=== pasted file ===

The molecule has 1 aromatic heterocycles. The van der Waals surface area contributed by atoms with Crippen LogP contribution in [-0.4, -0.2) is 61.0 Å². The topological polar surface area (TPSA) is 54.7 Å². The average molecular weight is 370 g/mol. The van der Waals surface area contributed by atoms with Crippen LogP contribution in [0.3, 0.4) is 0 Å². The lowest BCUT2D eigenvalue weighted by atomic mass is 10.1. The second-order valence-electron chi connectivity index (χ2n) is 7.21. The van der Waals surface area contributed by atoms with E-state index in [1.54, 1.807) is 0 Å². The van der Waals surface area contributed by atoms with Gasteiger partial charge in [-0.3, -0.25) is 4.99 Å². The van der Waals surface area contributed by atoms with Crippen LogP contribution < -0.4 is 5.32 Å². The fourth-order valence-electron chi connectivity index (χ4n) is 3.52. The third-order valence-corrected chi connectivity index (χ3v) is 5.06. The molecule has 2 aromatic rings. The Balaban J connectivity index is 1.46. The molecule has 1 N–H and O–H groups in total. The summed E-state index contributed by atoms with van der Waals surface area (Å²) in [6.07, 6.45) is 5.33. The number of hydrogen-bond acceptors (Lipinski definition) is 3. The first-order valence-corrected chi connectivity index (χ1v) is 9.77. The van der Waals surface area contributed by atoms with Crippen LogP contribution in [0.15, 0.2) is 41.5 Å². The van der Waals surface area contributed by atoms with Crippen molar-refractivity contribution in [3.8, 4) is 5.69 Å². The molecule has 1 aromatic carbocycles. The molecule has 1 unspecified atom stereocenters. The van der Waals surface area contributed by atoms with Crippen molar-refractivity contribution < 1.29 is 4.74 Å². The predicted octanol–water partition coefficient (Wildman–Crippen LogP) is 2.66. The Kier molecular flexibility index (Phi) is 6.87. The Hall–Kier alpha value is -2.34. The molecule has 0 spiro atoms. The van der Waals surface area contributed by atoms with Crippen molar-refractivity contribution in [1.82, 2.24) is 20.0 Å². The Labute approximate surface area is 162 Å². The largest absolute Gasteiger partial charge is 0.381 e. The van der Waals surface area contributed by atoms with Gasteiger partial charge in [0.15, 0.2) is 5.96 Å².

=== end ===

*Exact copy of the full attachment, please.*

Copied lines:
The molecule has 1 aromatic heterocycles. The van der Waals surface area contributed by atoms with Crippen LogP contribution in [-0.4, -0.2) is 61.0 Å². The topological polar surface area (TPSA) is 54.7 Å². The average molecular weight is 370 g/mol. The van der Waals surface area contributed by atoms with Crippen LogP contribution in [0.3, 0.4) is 0 Å². The lowest BCUT2D eigenvalue weighted by atomic mass is 10.1. The second-order valence-electron chi connectivity index (χ2n) is 7.21. The van der Waals surface area contributed by atoms with E-state index in [1.54, 1.807) is 0 Å². The van der Waals surface area contributed by atoms with Gasteiger partial charge in [-0.3, -0.25) is 4.99 Å². The van der Waals surface area contributed by atoms with Crippen LogP contribution < -0.4 is 5.32 Å². The fourth-order valence-electron chi connectivity index (χ4n) is 3.52. The third-order valence-corrected chi connectivity index (χ3v) is 5.06. The molecule has 2 aromatic rings. The Balaban J connectivity index is 1.46. The molecule has 1 N–H and O–H groups in total. The summed E-state index contributed by atoms with van der Waals surface area (Å²) in [6.07, 6.45) is 5.33. The number of hydrogen-bond acceptors (Lipinski definition) is 3. The first-order valence-corrected chi connectivity index (χ1v) is 9.77. The van der Waals surface area contributed by atoms with Crippen LogP contribution in [0.15, 0.2) is 41.5 Å². The van der Waals surface area contributed by atoms with Crippen molar-refractivity contribution in [3.8, 4) is 5.69 Å². The molecule has 1 aromatic carbocycles. The molecule has 1 unspecified atom stereocenters. The van der Waals surface area contributed by atoms with Crippen molar-refractivity contribution < 1.29 is 4.74 Å². The predicted octanol–water partition coefficient (Wildman–Crippen LogP) is 2.66. The Kier molecular flexibility index (Phi) is 6.87. The Hall–Kier alpha value is -2.34. The molecule has 0 spiro atoms. The van der Waals surface area contributed by atoms with Crippen molar-refractivity contribution in [1.82, 2.24) is 20.0 Å². The Labute approximate surface area is 162 Å². The largest absolute Gasteiger partial charge is 0.381 e. The van der Waals surface area contributed by atoms with Gasteiger partial charge in [0.15, 0.2) is 5.96 Å².